Social Activity, Aging Education Critical to Brain Health in Older African Americans, Pennington Biomedical Study Finds
BrightFocus-supported clinical trial results show that education and engagement around healthy aging may offer benefits that surpass exercise alone
Jan. 30, 2023
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BATON ROUGE – Among its many benefits to our overall health and well-being, exercise strengthens the brain and helps defend against cognitive decline. However, the results of a recent clinical trial revealed another activity that may benefit the brain more than exercise alone: social engagement and education around healthy aging.
A BrightFocus Alzheimer’s Disease Research-funded research team at Pennington Biomedical Research Center in Baton Rouge aimed to deepen the understanding of the benefits of exercise in protecting brain health specifically among African Americans aged 65 and older.
Grant recipients Dr. Robert L. Newton Jr. and Dr. Owen Carmichael believed that by determining ways to encourage older African American adults to exercise more, they might be able to improve their cognition (i.e., thinking) and prevent cognitive loss as they age.
African Americans are twice as likely to develop Alzheimer’s disease or other dementias as white individuals and are underrepresented in health and aging research overall. Despite their disproportionate risk, little is known about effective interventions to prevent dementia and cognitive decline in African American populations.
"Very few studies to date have specifically developed a physical activity intervention for older African Americans,” the researchers wrote.
To address these needs, Drs. Newton and Carmichael designed and conducted a pilot clinical trial to evaluate the effectiveness of exercise and other interventions for protecting against cognitive decline in healthy older African Americans. Results from the trial, called the Program for African American Cognition and Exercise, or PAACE, were published in Frontiers in Aging Neuroscience.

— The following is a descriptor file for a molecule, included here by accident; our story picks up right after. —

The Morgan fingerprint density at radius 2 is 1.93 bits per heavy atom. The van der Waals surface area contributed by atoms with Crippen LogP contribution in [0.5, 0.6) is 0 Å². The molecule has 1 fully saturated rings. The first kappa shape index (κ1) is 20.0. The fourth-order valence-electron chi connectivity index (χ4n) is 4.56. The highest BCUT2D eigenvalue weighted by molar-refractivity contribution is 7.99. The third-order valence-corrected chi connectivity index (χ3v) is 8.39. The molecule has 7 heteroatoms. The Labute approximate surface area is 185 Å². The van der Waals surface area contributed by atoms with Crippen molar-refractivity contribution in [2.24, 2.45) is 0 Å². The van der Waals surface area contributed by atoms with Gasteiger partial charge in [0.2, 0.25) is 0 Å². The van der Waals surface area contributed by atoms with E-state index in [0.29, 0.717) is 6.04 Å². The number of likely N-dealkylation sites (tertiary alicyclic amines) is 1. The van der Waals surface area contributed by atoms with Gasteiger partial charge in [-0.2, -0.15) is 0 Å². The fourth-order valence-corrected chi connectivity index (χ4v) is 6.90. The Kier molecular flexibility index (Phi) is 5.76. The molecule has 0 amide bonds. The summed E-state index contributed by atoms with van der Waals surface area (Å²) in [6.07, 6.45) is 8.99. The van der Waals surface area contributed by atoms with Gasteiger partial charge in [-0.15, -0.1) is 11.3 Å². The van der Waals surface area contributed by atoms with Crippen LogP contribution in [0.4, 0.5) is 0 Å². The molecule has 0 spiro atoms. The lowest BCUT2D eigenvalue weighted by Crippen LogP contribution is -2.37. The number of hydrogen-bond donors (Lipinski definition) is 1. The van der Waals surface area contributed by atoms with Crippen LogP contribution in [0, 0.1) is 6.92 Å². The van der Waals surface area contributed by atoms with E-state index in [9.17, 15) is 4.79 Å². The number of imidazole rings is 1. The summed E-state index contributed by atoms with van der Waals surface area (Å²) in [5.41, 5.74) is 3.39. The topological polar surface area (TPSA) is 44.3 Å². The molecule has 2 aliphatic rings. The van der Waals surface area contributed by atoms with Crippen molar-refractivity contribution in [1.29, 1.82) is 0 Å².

About the study
Drs. Newton and Carmichael developed the program by gathering information directly from older African Americans about the types of physical activities and program components (e.g. length of time) that would be acceptable to an older African American population. The researchers combined this input with previously gathered information about their beliefs about dementia, assessments they were willing to undergo, and their willingness to participate in different kinds of lifestyle interventions, to create the exercise program.
A total of 56 healthy African American men and women, aged 65-85 years, participated in the 12-week trial. Half were assigned to an exercise program targeting 150 minutes per week of moderate to vigorous aerobic exercise. Participants engaged in 45- to 60-minute group exercise sessions two days per week consisting of aerobic exercise (e.g. walking, line dancing), strength, balance, and flexibility training at the local YMCA. These participants also exercised at home two to four days per week.
The other half were assigned to a successful aging group, where they attended weekly 30–60-minute group sessions. Seventy percent of the time was devoted to education and the remaining 30 percent was group discussion. Topics included healthy eating, living wills, and dementia awareness.
Standard testing was performed before and after the trial to determine if there was any effect on cognition in the exercise program group vs. the education program group.